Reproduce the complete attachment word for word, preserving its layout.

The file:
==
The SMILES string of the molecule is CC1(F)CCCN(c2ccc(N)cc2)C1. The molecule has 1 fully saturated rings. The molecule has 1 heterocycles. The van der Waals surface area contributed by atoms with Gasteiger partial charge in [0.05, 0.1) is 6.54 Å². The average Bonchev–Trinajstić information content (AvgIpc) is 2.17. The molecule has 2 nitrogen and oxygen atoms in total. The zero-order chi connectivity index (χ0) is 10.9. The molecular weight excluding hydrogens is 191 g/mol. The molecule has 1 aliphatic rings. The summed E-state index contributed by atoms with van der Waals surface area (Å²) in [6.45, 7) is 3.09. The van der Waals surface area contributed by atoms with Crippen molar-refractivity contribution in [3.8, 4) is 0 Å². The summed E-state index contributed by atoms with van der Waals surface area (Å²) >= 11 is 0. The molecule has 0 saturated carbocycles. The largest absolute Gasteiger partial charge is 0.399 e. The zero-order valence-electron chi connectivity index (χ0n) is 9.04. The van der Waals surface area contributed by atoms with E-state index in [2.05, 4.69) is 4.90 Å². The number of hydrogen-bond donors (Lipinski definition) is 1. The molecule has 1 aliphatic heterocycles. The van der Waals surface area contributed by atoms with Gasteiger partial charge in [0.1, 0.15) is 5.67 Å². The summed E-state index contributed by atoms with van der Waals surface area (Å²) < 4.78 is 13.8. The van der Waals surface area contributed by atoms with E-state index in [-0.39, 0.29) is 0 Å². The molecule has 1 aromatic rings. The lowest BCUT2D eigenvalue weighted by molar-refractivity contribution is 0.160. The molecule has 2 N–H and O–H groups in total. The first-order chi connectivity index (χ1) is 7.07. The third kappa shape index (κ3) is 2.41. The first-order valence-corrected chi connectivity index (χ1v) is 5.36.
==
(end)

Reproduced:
The SMILES string of the molecule is CC1(F)CCCN(c2ccc(N)cc2)C1. The molecule has 1 fully saturated rings. The molecule has 1 heterocycles. The van der Waals surface area contributed by atoms with Gasteiger partial charge in [0.05, 0.1) is 6.54 Å². The average Bonchev–Trinajstić information content (AvgIpc) is 2.17. The molecule has 2 nitrogen and oxygen atoms in total. The zero-order chi connectivity index (χ0) is 10.9. The molecular weight excluding hydrogens is 191 g/mol. The molecule has 1 aliphatic rings. The summed E-state index contributed by atoms with van der Waals surface area (Å²) in [6.45, 7) is 3.09. The van der Waals surface area contributed by atoms with Crippen molar-refractivity contribution in [3.8, 4) is 0 Å². The summed E-state index contributed by atoms with van der Waals surface area (Å²) >= 11 is 0. The molecule has 0 saturated carbocycles. The largest absolute Gasteiger partial charge is 0.399 e. The zero-order valence-electron chi connectivity index (χ0n) is 9.04. The van der Waals surface area contributed by atoms with E-state index in [2.05, 4.69) is 4.90 Å². The number of hydrogen-bond donors (Lipinski definition) is 1. The molecule has 1 aliphatic heterocycles. The van der Waals surface area contributed by atoms with Gasteiger partial charge in [0.1, 0.15) is 5.67 Å². The summed E-state index contributed by atoms with van der Waals surface area (Å²) < 4.78 is 13.8. The van der Waals surface area contributed by atoms with E-state index in [-0.39, 0.29) is 0 Å². The molecule has 1 aromatic rings. The lowest BCUT2D eigenvalue weighted by molar-refractivity contribution is 0.160. The molecule has 2 N–H and O–H groups in total. The first-order chi connectivity index (χ1) is 7.07. The third kappa shape index (κ3) is 2.41. The first-order valence-corrected chi connectivity index (χ1v) is 5.36.